By Ben Goddard - 06/23/05 12:00 AM EDT
Arizona Gov. Janet Napolitano, a red-state Democrat, was in town this week for a round of meetings and fundraising.
Arizona’s long border with Mexico is porous and difficult to seal. In the past, governors have used National Guard troops to help plug the holes when the INS wasn’t able to do the job. Now many of those troops are in Iraq.
Governors in other Western states may have difficulty fighting forest fires this summer because their helicopters and the men and women who pilot them are fighting Iraqi insurgents. States troubled with hurricanes and other natural disasters may be shorthanded as well. If the war begins to make life at home more dangerous, American frustration with Iraq will grow stronger.
According to the latest New York Times/CBS News poll, 60 percent of Americans already believe Iraq is going badly and a majority thinks we never should have got involved in the first place. President Bush’s approval rating has dropped to 42 percent. The man who started a second term boasting that he had political capital and was going to use it for his agenda seems to have burned through quite a bit of it already.
The elephant in the room may well be the question many are reluctant to ask in polite company: “Were they lying about the reasons for getting us into the Iraq quagmire, or did they simply not know what they were doing?” Either answer sends a very bad message, and that may be why more than 60 percent of Americans think the country has gone off in the wrong direction.
Let’s review the bidding on this question now that I’ve been rude enough to raise it. Back when we were preparing to go to war Vice President Cheney said on “Meet the Press,” “I really do believe we’ll be greeted as liberators.”
Both Cheney and Secretary of Defense Donald Rumsfeld argued this would be a relatively brief mission, with U.S. forces toppling Saddam Hussein from power, a quick transition to democracy and American troops coming home soon. “To suggest that we need several hundred thousand troops there after military operations cease, after the conflict ends, I don’t think is accurate. I think that’s an overstatement,” Cheney said.
Even now the administration claims the insurgency is “in its last throes.” Asked Sunday by Tim Russert if he thought that was accurate, another Arizonan, Republican Sen. John McCain, had a simple one-word answer: “No.” McCain went on to say, “Too often the American people have been told that we’re at a turning point.”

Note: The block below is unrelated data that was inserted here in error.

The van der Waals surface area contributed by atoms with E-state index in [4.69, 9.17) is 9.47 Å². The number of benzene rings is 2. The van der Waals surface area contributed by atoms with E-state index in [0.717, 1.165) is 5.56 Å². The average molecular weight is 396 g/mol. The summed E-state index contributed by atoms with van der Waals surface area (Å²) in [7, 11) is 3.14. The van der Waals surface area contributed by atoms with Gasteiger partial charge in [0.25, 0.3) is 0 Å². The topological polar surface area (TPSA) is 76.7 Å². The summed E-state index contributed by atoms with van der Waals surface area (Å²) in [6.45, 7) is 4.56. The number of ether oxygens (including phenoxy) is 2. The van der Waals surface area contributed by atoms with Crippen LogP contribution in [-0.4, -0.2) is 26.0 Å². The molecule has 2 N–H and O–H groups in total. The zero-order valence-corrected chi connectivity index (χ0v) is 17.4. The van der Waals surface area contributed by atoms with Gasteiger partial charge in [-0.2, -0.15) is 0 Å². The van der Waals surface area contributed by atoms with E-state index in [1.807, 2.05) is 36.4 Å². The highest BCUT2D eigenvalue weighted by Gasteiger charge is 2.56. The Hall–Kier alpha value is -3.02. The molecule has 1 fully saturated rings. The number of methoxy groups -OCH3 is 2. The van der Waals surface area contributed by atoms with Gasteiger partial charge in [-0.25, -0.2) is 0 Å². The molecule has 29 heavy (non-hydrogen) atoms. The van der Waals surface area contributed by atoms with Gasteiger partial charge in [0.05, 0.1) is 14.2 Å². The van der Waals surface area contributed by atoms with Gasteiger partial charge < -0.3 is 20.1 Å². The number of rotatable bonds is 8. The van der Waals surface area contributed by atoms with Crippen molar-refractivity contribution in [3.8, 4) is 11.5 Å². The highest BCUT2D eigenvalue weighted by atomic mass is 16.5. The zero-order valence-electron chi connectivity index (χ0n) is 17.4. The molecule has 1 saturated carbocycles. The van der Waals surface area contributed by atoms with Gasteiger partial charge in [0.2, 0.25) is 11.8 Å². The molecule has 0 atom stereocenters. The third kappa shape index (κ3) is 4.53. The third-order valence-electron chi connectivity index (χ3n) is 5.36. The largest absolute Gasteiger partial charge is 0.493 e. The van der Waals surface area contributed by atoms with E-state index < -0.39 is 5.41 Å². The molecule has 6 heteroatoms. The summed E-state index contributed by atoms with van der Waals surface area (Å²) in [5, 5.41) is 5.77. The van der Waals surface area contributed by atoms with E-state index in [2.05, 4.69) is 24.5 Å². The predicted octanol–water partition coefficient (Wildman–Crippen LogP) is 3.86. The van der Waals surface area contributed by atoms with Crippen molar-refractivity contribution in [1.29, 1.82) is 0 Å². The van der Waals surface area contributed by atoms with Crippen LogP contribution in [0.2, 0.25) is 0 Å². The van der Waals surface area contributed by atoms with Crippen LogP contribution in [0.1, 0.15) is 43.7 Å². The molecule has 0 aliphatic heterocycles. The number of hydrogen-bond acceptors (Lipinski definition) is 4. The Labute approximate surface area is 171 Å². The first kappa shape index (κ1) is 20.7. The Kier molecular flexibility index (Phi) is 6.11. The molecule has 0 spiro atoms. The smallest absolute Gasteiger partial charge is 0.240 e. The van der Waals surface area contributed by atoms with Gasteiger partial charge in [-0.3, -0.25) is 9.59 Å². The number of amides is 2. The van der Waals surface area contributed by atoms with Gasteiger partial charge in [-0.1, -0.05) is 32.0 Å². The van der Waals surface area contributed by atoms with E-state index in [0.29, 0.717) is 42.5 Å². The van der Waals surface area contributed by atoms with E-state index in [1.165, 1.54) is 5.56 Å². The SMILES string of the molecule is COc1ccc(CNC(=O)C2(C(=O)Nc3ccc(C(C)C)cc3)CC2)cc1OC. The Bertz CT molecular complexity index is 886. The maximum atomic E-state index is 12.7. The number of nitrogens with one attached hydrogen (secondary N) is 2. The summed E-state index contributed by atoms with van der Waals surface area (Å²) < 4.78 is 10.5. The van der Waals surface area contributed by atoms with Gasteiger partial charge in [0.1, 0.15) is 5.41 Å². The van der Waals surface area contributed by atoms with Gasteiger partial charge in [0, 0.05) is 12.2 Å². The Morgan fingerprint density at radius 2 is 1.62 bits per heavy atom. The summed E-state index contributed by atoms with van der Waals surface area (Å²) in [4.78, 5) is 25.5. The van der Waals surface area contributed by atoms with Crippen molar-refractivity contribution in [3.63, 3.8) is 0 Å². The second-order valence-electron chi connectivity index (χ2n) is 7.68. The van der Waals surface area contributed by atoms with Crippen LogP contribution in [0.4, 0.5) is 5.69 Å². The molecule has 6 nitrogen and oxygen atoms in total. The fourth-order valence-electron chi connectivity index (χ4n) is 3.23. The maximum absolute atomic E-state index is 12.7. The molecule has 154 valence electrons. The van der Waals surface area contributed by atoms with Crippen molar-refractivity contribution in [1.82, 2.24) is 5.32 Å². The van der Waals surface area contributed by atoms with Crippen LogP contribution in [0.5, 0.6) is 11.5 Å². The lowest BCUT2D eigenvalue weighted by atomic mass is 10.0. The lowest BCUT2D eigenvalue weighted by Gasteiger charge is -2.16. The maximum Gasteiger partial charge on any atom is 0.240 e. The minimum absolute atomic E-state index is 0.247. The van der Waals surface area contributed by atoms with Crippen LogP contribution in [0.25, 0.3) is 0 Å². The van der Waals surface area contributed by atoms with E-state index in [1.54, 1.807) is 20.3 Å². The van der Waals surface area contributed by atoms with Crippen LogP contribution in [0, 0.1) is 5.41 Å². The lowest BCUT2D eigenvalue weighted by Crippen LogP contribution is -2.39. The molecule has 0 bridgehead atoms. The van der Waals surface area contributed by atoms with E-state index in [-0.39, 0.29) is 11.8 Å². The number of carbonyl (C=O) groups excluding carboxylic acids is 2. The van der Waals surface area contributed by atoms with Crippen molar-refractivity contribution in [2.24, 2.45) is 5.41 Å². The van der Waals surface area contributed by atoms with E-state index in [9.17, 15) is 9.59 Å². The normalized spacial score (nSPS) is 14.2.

The senator predicted that we’ll have a heavy troop commitment in Iraq for “at least a couple more years.” He then offered the White House some sound advice: “We need to achieve success, then celebrate” rather than continue to predict that victory is just around the corner. Another Republican senator and possible presidential candidate, Chuck Hagel from Nebraska, called our claims about progress in Iraq “disconnected from reality.”
So, which is it? Did the president mislead the American people, as a majority said they believed in one recent poll? Or did this administration either truly believe or choose to believe that most Iraqis really wanted American liberators to bring Western-style democracy to their country? Whichever it is, Americans are beginning to believe this is the gang that couldn’t think straight.
Bush has an often-surprising ability to land on his feet. His message machine is expert at putting a positive spin on almost any reversal. Those skills are being sorely tested as support for his Social Security proposal tanks, two-thirds of the nation disagrees with his position on stem-cell research and it looks as if the only hope for John Bolton is an embarrassing recess appointment.
Which brings us back to the governor of Arizona. She’s not the only red-state Democratic governor seeking reelection this year. While most gubernatorial and congressional elections turn on local issues, a White House that is off-message and out of step with the American people is going to help turn some of those red states purple. Messages about preserving Social Security, bringing the National Guard home where we need it, keeping the politicians out of personal family decisions and giving us the tools we need to cure disease look to be winners for a lot of Democrats.
The election is still 18 months away, but during those campaigns Republicans may not be clamoring for a visit from a president with little political capital left.
Goddard is a founding partner of political consultants GC Strategic Advocacy. E-mail: firstname.lastname@example.org